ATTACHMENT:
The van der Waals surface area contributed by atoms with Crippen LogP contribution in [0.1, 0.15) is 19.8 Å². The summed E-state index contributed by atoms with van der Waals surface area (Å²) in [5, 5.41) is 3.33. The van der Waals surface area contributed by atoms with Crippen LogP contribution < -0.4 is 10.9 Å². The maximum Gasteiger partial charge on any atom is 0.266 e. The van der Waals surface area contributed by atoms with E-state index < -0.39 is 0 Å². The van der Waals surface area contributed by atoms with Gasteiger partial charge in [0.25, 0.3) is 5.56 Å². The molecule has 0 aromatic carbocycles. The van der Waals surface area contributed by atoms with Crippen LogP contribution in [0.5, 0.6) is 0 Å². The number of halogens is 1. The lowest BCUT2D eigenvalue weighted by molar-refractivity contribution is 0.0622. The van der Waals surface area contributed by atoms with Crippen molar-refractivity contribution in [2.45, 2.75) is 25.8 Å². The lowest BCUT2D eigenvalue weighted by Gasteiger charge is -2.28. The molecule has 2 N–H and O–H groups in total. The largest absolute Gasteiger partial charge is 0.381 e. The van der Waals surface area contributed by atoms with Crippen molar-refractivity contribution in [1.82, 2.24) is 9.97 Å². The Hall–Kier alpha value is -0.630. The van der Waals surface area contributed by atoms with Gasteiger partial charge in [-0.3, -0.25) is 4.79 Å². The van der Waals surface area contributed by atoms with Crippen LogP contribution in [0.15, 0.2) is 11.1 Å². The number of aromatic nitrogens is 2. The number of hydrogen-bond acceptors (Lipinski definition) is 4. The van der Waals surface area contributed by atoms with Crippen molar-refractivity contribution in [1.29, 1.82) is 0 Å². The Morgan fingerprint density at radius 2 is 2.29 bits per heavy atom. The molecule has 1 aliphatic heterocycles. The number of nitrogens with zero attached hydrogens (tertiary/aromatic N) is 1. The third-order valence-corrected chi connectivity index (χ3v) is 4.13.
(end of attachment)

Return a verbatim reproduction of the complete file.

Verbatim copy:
The van der Waals surface area contributed by atoms with Crippen LogP contribution in [0.1, 0.15) is 19.8 Å². The summed E-state index contributed by atoms with van der Waals surface area (Å²) in [5, 5.41) is 3.33. The van der Waals surface area contributed by atoms with Crippen LogP contribution < -0.4 is 10.9 Å². The maximum Gasteiger partial charge on any atom is 0.266 e. The van der Waals surface area contributed by atoms with E-state index < -0.39 is 0 Å². The van der Waals surface area contributed by atoms with Gasteiger partial charge in [0.25, 0.3) is 5.56 Å². The molecule has 0 aromatic carbocycles. The van der Waals surface area contributed by atoms with Crippen LogP contribution in [0.5, 0.6) is 0 Å². The number of halogens is 1. The lowest BCUT2D eigenvalue weighted by molar-refractivity contribution is 0.0622. The van der Waals surface area contributed by atoms with Crippen molar-refractivity contribution in [2.45, 2.75) is 25.8 Å². The lowest BCUT2D eigenvalue weighted by Gasteiger charge is -2.28. The molecule has 2 N–H and O–H groups in total. The largest absolute Gasteiger partial charge is 0.381 e. The van der Waals surface area contributed by atoms with Crippen molar-refractivity contribution in [1.82, 2.24) is 9.97 Å². The Hall–Kier alpha value is -0.630. The van der Waals surface area contributed by atoms with Gasteiger partial charge in [-0.3, -0.25) is 4.79 Å². The van der Waals surface area contributed by atoms with Crippen LogP contribution in [0.15, 0.2) is 11.1 Å². The number of aromatic nitrogens is 2. The number of hydrogen-bond acceptors (Lipinski definition) is 4. The van der Waals surface area contributed by atoms with Crippen molar-refractivity contribution in [1.29, 1.82) is 0 Å². The Morgan fingerprint density at radius 2 is 2.29 bits per heavy atom. The molecule has 1 aliphatic heterocycles. The number of nitrogens with zero attached hydrogens (tertiary/aromatic N) is 1. The third-order valence-corrected chi connectivity index (χ3v) is 4.13.